A High Court judge has sentenced a former student activist to three months in jail after finding him guilty of ignoring a court injunction that was issued to help the police clear the streets in Mong Kok during the 2014 Occupy protests.
Alvin Cheng Kam-mun, 28, who founded the now-defunct Student Front in 2014 and is currently vice chairman of the localist group Civic Passion, was handed the prison term on Thursday after he was charged with one count of criminal contempt, to which he pleaded guilty, the Hong Kong Economic Journal reports.
Another activist, Au Yuk-kwan, 23, who also pleaded guilty to the same charge, was sentenced to one month in prison but allowed a 12-month probation on top of a HK$10,000 fine.
Both were ordered to pay punitive litigation fees to the Department of Justice.
The court heard that Cheng, also known as “Four Eyes Brother”, who lost his bid to become a lawmaker in the election last September, remained in the occupied zone in Mong Kok on Nov. 25, 2014 even after bailiffs announced the court injunction to the protesters and tried to clear the street with police assistance.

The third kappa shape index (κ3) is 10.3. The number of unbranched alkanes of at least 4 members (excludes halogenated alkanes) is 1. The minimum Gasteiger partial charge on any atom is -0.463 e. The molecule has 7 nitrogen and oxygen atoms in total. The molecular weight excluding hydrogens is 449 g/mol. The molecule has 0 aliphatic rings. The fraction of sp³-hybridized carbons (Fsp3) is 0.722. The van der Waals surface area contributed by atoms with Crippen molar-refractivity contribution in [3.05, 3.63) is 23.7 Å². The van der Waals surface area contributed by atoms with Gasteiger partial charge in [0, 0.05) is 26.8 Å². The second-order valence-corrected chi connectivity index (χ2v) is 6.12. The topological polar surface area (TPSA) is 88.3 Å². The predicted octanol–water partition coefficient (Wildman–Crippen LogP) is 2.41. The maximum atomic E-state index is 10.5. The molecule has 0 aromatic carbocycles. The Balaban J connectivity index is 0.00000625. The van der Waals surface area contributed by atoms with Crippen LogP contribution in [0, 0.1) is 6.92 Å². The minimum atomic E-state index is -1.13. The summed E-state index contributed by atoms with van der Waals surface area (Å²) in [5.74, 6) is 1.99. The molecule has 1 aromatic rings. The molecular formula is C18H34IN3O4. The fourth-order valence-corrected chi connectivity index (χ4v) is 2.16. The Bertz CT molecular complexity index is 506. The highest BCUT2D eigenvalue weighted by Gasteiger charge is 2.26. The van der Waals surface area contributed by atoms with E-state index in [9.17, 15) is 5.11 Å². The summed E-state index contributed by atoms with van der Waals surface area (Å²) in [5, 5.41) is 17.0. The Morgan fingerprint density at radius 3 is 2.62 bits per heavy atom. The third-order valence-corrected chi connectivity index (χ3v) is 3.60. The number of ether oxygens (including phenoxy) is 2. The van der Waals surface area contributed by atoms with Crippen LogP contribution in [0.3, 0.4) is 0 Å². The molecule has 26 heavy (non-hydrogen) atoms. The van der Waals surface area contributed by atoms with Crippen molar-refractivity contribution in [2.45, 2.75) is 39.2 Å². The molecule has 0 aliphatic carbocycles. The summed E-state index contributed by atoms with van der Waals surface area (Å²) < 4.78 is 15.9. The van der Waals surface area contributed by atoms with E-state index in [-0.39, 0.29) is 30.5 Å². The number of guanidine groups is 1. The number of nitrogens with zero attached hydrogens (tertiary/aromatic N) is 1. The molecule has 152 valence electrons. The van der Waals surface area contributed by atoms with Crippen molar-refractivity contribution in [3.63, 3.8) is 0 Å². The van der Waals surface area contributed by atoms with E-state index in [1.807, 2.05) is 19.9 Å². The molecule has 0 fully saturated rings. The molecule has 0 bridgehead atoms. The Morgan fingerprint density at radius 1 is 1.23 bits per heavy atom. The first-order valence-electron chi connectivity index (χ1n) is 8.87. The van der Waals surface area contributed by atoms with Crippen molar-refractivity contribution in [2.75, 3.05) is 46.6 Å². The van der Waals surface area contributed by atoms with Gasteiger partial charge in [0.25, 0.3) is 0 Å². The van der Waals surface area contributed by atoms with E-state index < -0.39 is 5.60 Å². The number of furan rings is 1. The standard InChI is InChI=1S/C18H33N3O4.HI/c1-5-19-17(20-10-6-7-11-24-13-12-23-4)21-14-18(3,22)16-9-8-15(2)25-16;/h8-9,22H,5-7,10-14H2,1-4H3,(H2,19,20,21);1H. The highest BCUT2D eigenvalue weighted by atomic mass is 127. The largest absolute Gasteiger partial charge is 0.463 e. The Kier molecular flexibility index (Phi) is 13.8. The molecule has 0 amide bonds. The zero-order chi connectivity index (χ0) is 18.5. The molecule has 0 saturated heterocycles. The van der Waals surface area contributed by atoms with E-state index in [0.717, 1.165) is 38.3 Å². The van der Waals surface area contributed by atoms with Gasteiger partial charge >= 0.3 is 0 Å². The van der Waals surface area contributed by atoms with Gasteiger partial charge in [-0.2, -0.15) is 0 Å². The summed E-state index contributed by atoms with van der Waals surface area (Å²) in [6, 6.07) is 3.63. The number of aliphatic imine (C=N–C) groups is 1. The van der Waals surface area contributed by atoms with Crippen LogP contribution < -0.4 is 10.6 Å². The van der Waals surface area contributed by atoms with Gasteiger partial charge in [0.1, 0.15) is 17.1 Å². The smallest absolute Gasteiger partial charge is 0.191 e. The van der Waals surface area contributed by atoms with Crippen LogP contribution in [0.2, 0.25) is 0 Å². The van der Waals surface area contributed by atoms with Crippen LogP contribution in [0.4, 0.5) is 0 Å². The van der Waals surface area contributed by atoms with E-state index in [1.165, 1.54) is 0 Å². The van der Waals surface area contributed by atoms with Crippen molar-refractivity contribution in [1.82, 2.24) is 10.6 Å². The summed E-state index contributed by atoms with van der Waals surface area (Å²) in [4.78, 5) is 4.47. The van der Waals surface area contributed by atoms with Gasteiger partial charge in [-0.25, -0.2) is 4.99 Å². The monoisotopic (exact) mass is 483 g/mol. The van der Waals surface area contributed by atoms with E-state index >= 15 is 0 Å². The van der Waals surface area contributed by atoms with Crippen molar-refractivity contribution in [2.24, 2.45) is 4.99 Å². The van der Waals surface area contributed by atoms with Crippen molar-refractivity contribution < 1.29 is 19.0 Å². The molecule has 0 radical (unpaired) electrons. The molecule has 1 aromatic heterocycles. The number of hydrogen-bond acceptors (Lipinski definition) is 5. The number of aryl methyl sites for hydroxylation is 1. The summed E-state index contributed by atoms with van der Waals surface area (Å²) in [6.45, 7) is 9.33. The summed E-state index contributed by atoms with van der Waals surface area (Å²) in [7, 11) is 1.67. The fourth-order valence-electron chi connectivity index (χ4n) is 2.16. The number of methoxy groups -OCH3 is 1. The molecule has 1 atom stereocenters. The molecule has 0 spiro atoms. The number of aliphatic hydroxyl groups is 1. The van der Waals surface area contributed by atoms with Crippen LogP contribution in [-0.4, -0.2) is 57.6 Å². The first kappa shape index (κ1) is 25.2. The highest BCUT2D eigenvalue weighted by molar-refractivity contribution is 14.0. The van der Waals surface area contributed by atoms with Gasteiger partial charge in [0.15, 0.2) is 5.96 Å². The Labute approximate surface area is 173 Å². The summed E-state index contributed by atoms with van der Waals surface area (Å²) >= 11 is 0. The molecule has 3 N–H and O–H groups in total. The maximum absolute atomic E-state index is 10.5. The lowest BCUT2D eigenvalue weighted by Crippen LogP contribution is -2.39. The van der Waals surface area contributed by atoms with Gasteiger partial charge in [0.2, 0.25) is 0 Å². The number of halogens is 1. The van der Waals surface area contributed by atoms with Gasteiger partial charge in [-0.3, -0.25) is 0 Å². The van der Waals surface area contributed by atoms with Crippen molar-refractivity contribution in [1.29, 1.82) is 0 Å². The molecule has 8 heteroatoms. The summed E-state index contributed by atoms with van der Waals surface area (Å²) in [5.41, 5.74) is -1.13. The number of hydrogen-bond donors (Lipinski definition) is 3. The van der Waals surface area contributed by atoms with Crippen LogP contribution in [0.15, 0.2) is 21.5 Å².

A total of 17 people, including Cheng and Au, were later charged with criminal contempt after they refused to leave the zone covered by the injuction.
In his ruling, Justice Andrew Chan Hing-wai said the fact that Cheng wore a mask at that time as well as carried a loudspeaker and a yellow banner suggested he was deeply involved in the street protests and what he did was an open defiance of the court order.
The judge also slammed Cheng for showing no sign of remorse as he not only was late to appear in court but also played with his mobile phone during the trial.
As such, the sentence given to Cheng was appropriate, said the judge, who also rejected the application by Cheng’s lawyer for bail while awaiting appeal and ordered that Cheng must serve his sentence immediately.
As for Au, the judge said he deserved a probation since he had no political connections and his low education level might have led to his incomplete understanding of a court order.
Justice Chan also stressed that freedom of speech must be based on the rule of law, adding that the more serious a contempt of court is, the bigger its impact on the rule of law, Apple Daily reported.
Meanwhile, the 15 other defendants, all of whom denied the charge of contempt of court against them, are scheduled for trial next year.
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